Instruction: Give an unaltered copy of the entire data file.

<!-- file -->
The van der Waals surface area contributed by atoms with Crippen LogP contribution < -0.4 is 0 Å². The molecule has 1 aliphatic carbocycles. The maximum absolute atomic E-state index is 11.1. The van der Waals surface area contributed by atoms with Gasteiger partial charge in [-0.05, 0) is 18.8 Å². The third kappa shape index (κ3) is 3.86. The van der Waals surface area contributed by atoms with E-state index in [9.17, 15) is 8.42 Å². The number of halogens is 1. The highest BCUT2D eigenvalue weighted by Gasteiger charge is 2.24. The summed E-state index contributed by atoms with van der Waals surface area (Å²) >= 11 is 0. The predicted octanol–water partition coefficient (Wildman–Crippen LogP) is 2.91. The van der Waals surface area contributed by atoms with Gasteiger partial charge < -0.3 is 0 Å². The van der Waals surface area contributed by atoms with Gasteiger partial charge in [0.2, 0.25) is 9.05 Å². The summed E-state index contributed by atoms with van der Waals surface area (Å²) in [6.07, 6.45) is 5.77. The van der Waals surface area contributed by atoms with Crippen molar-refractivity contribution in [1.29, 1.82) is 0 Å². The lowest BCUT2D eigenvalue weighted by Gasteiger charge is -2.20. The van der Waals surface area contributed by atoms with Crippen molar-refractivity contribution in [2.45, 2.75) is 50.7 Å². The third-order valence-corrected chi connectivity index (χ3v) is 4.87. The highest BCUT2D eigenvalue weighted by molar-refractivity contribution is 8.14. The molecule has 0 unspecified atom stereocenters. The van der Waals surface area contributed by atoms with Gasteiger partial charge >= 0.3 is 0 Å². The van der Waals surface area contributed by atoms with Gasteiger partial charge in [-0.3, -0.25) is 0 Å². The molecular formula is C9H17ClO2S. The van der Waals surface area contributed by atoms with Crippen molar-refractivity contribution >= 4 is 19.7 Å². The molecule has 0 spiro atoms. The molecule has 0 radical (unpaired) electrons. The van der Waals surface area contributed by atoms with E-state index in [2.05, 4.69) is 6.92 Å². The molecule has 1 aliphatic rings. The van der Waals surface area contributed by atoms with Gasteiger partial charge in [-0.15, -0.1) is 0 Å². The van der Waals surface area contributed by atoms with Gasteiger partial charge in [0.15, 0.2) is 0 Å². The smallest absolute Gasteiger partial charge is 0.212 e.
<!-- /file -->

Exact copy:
The van der Waals surface area contributed by atoms with Crippen LogP contribution < -0.4 is 0 Å². The molecule has 1 aliphatic carbocycles. The maximum absolute atomic E-state index is 11.1. The van der Waals surface area contributed by atoms with Gasteiger partial charge in [-0.05, 0) is 18.8 Å². The third kappa shape index (κ3) is 3.86. The van der Waals surface area contributed by atoms with E-state index in [9.17, 15) is 8.42 Å². The number of halogens is 1. The highest BCUT2D eigenvalue weighted by Gasteiger charge is 2.24. The summed E-state index contributed by atoms with van der Waals surface area (Å²) >= 11 is 0. The predicted octanol–water partition coefficient (Wildman–Crippen LogP) is 2.91. The van der Waals surface area contributed by atoms with Gasteiger partial charge < -0.3 is 0 Å². The van der Waals surface area contributed by atoms with Gasteiger partial charge in [0.2, 0.25) is 9.05 Å². The summed E-state index contributed by atoms with van der Waals surface area (Å²) in [6.07, 6.45) is 5.77. The van der Waals surface area contributed by atoms with Crippen molar-refractivity contribution in [1.29, 1.82) is 0 Å². The lowest BCUT2D eigenvalue weighted by Gasteiger charge is -2.20. The van der Waals surface area contributed by atoms with Crippen molar-refractivity contribution in [2.45, 2.75) is 50.7 Å². The third-order valence-corrected chi connectivity index (χ3v) is 4.87. The highest BCUT2D eigenvalue weighted by molar-refractivity contribution is 8.14. The molecule has 0 unspecified atom stereocenters. The van der Waals surface area contributed by atoms with Gasteiger partial charge >= 0.3 is 0 Å². The van der Waals surface area contributed by atoms with Gasteiger partial charge in [-0.3, -0.25) is 0 Å². The molecular formula is C9H17ClO2S. The van der Waals surface area contributed by atoms with Crippen molar-refractivity contribution >= 4 is 19.7 Å². The molecule has 0 spiro atoms. The molecule has 0 radical (unpaired) electrons. The van der Waals surface area contributed by atoms with E-state index in [2.05, 4.69) is 6.92 Å². The molecule has 1 aliphatic rings. The van der Waals surface area contributed by atoms with Gasteiger partial charge in [-0.15, -0.1) is 0 Å². The van der Waals surface area contributed by atoms with Gasteiger partial charge in [0.15, 0.2) is 0 Å². The smallest absolute Gasteiger partial charge is 0.212 e.